Have you heard about the new Big Five? Move over lions! Polar bears are joining the fun. If you’ve gone on safari in Africa, you know the wondrous feeling that overcomes you when you see a tiger or elephant in its native habitat. Imagine, then, how surreal it will feel to see the world’s largest bear in its “hometown,” Churchill, Manitoba. These mighty beasts congregate in large numbers here (usually around a thousand) each fall to wait for the ice to freeze, making Churchill the “Polar Bear Capital of the World” and one of the most accessible places on Earth to view them. In fact, approximately 70 percent of the polar bears in the world are found in Canada. 

How to Take a Polar Bear Safari 

Photo by Susan Tuckey, Penguins2PolarBears - November 4, 2018 - Churchill, Manitoba. Rolling over was such an effort!

There are several options for polar bear safaris, generally offered during the height of the viewing season, October and November. The one I’ve personally experienced flew us directly to Churchill aboard a chartered Boeing 737. From there, we boarded a large ATV called a Tundra Buggy and set out on a full-day tour to search for polar bears and other Hudson Bay-area wildlife and fauna. The raised polar rover vehicles are all typically outfitted with huge windows for viewing, as well as an outdoor platform, allowing for safe, up-close encounters with the wild polar bears. 

Within the Churchill Wildlife Management Area, where the greatest concentration is found, we were fortunate enough to spot males, both young and old, some of whom sparred for practice and others resting for the upcoming hunting season. One of the massive bears came up to the Tundra Buggy, resting its paw against the lower edge. Safely elevated above the bear, we could see him up close, in all his shaggy, cream-colored (not actually white) glory.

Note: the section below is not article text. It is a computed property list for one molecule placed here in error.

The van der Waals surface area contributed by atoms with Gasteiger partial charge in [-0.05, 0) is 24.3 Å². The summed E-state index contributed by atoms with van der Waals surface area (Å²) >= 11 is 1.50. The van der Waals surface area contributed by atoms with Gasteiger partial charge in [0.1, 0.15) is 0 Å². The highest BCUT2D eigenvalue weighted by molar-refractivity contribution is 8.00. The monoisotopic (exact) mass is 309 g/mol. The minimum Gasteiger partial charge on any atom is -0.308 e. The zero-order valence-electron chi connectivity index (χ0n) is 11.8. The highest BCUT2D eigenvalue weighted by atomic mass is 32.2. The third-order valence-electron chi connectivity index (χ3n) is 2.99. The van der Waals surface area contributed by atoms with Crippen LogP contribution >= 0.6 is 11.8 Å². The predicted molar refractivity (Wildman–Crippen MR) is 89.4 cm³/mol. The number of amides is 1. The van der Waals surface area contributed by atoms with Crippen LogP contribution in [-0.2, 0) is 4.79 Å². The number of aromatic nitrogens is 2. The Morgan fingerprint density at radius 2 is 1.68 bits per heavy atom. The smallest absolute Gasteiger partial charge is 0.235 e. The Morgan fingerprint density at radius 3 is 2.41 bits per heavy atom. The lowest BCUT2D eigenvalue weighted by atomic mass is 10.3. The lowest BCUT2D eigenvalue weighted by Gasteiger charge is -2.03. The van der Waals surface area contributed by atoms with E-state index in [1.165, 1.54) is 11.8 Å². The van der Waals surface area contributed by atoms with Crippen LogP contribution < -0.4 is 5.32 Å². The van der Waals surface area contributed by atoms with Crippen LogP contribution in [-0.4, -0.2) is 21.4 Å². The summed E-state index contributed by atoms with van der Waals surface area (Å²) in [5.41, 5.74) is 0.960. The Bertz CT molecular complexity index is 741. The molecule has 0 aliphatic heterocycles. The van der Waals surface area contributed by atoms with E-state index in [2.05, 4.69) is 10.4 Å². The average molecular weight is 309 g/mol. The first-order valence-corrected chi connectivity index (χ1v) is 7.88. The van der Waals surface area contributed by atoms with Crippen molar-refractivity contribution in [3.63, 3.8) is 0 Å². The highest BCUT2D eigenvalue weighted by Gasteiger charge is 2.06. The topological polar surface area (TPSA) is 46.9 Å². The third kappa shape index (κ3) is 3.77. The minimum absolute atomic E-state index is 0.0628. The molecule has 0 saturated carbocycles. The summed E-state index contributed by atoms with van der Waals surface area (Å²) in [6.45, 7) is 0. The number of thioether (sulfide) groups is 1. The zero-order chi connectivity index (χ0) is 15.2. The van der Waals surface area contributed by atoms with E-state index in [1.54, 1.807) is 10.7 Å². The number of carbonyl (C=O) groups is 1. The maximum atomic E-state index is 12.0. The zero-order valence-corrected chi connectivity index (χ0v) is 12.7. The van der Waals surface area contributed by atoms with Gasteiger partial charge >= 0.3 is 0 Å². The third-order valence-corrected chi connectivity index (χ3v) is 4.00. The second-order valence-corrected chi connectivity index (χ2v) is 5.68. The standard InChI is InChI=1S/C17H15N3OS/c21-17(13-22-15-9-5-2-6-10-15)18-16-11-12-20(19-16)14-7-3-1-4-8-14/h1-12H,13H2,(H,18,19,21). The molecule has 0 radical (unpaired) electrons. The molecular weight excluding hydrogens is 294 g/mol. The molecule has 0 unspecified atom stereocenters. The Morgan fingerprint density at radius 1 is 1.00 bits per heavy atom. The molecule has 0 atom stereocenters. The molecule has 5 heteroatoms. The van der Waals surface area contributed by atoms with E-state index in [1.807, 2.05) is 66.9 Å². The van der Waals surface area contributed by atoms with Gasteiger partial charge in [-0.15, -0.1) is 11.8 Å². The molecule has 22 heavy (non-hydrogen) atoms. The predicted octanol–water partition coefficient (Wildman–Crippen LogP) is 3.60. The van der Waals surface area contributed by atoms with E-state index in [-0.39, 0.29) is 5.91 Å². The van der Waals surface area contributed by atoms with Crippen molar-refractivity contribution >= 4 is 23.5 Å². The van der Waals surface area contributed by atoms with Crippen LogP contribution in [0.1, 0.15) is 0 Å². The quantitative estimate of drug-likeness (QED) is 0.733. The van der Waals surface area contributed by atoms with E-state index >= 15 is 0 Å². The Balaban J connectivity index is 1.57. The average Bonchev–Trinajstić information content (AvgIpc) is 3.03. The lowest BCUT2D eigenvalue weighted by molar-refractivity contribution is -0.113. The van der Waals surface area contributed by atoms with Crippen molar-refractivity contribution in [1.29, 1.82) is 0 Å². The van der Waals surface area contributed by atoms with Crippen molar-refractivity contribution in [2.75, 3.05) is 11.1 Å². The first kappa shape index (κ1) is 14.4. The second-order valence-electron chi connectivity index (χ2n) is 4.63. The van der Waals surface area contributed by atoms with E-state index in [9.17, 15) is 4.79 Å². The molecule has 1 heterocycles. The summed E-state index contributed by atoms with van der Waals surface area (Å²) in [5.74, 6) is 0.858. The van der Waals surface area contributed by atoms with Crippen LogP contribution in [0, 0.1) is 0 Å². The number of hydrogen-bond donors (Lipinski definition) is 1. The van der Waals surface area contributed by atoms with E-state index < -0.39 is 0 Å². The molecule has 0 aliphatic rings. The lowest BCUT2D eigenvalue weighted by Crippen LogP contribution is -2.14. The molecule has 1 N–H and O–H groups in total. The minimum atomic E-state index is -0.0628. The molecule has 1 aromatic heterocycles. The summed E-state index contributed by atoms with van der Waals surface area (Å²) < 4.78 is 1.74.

Many polar bear safari outfitters will also include other northern experiences in your day, for example, meeting a local musher and his dog-sled team, or enjoying an authentic cultural presentation, particularly if your trip is over a three to five day period.

During your polar bear safari, you’ll be accompanied by expert wildlife specialists and naturalists, who can enlighten you about the habitat, life journey, research on and conservation of the bears.

Did You Know?

Photo by Susan Tuckey, Penguins2PolarBears - November 4, 2018 - Churchill, Manitoba.

  • Polar bears aren’t white. Although they are depicted as such in storybooks, they’re actually colorless. Each strand of fur is pigment-free. With its hollow core, each strand reflects light and gives it the impression of being white. 

  • Although scientists aren’t sure why, polar bears have black skin and dark blue, purple or black tongues. 

  • Polar bears fast in the summer when the sea ice on the Hudson Bay melts. Their access to their main food source - the ringed seal - is cut off. They resume hunting again in late November when the ice returns.

Should I Go See the Polar Bears? 

Think about it … depending on where you live, it may not be in your sights to travel to Africa to see gorillas and lions. But, the chance to see a polar bear, in its native northern Canadian habitat, really isn’t that far away. Let’s find a way to get you there.